As 2022 begins, the US and Europe are looking anxiously at what’s happening on Ukraine’s eastern border with Russia, where tanks have been amassing in striking distance since December. A similar build-up in April ended with Russia largely withdrawing its troops, and analysts say the move is a signal of discontent with western policy toward Ukraine rather than intent. A strategic and psychic priority for Russia, Moscow wants a guarantee that Ukraine won’t join NATO, a demand that’s making Europe bristle.
The threat of a possible incursion by Moscow is already having economic ramifications. The Nord Stream 2 pipeline is nearly ready to come online and deliver gas from Russia to Germany, bypassing Ukraine. Germany needs the energy as it transitions to cleaner fuels—but now German ministers say they are ready to use the pipeline as a bargaining chip if Russia begins hostilities. (Outright fighting has long been a reality in Ukraine’s eastern Donbas area, despite a cease-fire with pro-Moscow militants.) But if the US moves first to impose sanctions to the pipeline, that could deepen its fissures with Europe.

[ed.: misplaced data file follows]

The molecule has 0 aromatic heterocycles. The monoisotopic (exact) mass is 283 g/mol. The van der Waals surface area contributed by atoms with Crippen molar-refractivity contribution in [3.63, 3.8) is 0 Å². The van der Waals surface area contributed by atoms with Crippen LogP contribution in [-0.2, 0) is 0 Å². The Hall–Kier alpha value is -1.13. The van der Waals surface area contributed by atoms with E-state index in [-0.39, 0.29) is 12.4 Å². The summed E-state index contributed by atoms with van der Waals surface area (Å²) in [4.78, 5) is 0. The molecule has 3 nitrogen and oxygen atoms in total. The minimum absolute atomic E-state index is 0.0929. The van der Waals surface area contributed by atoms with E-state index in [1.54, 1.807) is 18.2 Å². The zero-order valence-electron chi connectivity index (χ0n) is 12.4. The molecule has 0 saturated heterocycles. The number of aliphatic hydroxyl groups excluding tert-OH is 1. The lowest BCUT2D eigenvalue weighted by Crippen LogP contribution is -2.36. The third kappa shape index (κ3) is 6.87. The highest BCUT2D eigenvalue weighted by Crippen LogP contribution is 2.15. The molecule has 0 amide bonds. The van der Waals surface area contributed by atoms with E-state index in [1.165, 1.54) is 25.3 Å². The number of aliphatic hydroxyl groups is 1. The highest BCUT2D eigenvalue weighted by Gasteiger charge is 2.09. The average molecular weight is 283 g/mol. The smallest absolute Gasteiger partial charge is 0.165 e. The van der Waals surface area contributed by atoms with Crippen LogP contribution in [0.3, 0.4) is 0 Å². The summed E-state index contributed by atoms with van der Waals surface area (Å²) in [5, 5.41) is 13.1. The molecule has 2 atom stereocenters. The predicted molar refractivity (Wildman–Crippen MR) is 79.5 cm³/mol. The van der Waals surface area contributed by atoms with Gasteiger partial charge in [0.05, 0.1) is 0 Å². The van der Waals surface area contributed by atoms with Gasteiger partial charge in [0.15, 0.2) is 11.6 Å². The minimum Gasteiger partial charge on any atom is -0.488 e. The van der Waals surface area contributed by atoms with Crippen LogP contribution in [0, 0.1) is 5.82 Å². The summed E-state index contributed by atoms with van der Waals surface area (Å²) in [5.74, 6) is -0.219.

Elsewhere, Ethiopia is in the middle of a civil war, now running for over a year. If the country falls apart economically, its six neighbors could find themselves dealing with a refugee crisis, jeopardizing the continent’s recovery. The India-China border remains tense after fighting killed soldiers on both sides in 2020. And rhetoric in mainland China about “reunifying” with Taiwan has become more prominent in recent months (though most analysts doubt this means Beijing actually wants to invade).
Nor do the risks from war end when they come to a supposed end. The departure of US troops from Afghanistan, and the start of Taliban rule, have led to fear and hunger in Afghanistan. If the Taliban either won’t or can’t prevent the country from once again harboring militants, it could be a destabilizing force, perhaps not in the coming year, but in years to come.
But the war most likely to weigh on the world’s economy has already been playing out for several years—the jockeying for economic and strategic advantage between the US and China that many are calling the new Cold War. —Tripti Lahiri